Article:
(1)    [t]here was an evident miscalculation of figures or an evident mistake in the description of any person, thing or property referred to in the award;

        (2)    [t]he arbitrators have awarded upon a matter not submitted to them and the award may be corrected without affecting the merits of the decision upon the issues submitted; or
        (3)    [t]he award is imperfect in a matter of form, not affecting the merits of the controversy.

N.C. Gen. Stat. § 1-567.14(a). An award of costs does not fit within the parameters of the trial court's authority to modify an award. Accordingly, the trial court did not err in denying plaintiff's motion for costs and this assignment of error is without merit.
    [3] Plaintiff argues in assignment of error number three that the trial court erred in holding that prejudgment interest could not be awarded in an arbitration arising out of an underinsurance policy. Plaintiff essentially argues that the arbitration award should be treated the same as a jury verdict. This exact argument was asserted by the plaintiff in Palmer v. Duke Power Co., 129 N.C. App. 488, 499 S.E.2d 801 (1998). Our Court held that "[w]e similarly reject plaintiff's argument that the arbitrator's award should be treated like a jury verdict, upon which a judge could then award prejudgment interest in entering judgment on that verdict. Plaintiff references and we have found no citation of authority for this proposition." Palmer, 129 N.C. App. at 498, 499 S.E.2d at 807. Similarly, in the case before our Court, plaintiff cites no authority for his argument that arbitration awards should be treated the same as jury verdicts. Rather, plaintiff argues that the policy provision stating, "[j]udgment upon award may be entered in any proper court" indicates that the arbitration award is analogous to a jury award. However, we find this argument unpersuasive.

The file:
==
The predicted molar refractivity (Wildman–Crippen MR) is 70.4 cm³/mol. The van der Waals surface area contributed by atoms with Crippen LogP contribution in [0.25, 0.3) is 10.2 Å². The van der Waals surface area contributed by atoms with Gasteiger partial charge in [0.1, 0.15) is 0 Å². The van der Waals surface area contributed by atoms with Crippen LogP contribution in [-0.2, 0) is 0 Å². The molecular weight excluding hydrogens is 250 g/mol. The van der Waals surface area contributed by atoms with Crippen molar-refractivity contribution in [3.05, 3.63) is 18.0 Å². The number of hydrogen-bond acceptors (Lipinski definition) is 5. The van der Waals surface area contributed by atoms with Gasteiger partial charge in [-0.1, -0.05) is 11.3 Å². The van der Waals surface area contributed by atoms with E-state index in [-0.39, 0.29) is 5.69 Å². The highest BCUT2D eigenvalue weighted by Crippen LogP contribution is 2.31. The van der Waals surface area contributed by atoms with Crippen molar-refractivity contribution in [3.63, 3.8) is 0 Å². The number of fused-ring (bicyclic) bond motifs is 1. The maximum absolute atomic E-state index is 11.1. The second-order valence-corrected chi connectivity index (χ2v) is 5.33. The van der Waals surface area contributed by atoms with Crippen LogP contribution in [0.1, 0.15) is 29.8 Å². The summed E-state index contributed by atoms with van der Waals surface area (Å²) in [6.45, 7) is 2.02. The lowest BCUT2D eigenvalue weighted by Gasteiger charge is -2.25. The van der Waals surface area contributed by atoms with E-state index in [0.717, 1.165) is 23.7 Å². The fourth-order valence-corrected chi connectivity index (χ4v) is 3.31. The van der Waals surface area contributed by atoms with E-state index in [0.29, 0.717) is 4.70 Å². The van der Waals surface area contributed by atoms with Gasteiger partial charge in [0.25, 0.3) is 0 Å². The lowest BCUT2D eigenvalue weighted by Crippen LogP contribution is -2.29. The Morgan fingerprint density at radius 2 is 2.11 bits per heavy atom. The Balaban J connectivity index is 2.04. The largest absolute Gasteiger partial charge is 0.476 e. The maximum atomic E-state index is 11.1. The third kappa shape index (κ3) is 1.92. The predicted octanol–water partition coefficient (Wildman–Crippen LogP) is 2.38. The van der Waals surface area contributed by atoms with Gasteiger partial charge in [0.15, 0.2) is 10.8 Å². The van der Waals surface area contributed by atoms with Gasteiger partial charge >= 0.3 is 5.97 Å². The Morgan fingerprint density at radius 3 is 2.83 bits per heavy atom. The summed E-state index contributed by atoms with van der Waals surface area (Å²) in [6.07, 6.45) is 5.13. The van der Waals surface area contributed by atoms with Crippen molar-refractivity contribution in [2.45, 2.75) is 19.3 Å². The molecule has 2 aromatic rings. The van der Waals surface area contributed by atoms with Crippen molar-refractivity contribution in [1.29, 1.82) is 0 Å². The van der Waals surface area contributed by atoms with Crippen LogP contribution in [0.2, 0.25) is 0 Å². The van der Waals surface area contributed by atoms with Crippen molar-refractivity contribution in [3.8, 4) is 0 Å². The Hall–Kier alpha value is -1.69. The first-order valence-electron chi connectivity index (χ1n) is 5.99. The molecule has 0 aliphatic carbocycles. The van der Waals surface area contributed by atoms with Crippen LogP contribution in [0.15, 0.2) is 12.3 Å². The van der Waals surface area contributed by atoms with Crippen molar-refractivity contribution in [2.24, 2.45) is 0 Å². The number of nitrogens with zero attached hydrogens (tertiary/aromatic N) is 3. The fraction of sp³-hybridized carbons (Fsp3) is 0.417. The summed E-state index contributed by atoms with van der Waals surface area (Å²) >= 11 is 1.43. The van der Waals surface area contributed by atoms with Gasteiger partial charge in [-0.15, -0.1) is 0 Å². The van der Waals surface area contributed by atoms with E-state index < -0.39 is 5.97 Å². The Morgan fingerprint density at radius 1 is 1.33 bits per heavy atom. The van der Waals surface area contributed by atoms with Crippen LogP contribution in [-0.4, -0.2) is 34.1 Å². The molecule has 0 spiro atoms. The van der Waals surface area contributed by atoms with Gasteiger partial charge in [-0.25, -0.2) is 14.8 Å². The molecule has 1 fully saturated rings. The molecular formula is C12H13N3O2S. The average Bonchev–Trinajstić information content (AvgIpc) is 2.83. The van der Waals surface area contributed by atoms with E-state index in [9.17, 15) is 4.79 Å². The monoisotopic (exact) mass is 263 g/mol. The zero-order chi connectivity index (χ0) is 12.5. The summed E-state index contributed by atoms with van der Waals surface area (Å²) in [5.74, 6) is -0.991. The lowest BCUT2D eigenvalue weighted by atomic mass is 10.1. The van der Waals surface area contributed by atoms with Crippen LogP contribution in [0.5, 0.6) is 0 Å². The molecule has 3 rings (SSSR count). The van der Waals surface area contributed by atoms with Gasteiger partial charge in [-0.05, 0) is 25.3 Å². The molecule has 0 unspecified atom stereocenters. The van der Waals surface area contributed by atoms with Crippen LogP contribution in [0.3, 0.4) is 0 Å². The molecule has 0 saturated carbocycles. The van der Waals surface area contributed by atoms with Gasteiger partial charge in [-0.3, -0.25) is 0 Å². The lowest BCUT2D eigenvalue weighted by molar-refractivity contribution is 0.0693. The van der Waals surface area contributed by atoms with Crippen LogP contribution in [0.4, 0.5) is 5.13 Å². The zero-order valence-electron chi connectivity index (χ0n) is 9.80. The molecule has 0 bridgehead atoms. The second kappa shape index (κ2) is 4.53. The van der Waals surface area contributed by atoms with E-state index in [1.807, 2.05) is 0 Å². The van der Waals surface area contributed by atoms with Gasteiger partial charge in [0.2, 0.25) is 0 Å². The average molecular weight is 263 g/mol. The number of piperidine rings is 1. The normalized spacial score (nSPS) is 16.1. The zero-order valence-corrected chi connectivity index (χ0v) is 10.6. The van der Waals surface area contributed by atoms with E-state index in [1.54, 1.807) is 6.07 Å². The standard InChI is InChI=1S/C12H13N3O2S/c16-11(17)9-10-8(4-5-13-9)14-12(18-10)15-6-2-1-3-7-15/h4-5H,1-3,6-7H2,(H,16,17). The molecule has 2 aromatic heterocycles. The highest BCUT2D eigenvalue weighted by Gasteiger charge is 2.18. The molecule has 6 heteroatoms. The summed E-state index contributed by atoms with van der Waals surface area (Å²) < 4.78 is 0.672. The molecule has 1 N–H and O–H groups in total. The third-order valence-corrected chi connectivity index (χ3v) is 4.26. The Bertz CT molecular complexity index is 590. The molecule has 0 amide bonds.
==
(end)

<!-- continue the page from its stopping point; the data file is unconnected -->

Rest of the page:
Plaintiff's reliance on Beaver v. Hampton, 333 N.C. 455, 427S.E.2d 317 (1993) is misplaced. Beaver involved a motor vehicle collision in which the plaintiff was injured. The defendants' liability carrier paid its policy limits into the Office of the Clerk of Court. The jury entered an award for the plaintiff. The trial court deducted the amount previously paid by the defendants' liability carrier and awarded prejudgment interest only on the remaining amount. Beaver, 333 N.C. at 456, 427 S.E.2d at 317. Our Supreme Court affirmed this Court's holding that it was error for the trial court not to award prejudgment interest on the full amount of the jury award. Id. at 457, 427 S.E.2d at 318. Although prejudgment interest was proper in Beaver, the case before us is distinguishable and the same result is not warranted. Beaver involved a jury award, rather than an arbitration award, and Beaver is therefore not controlling.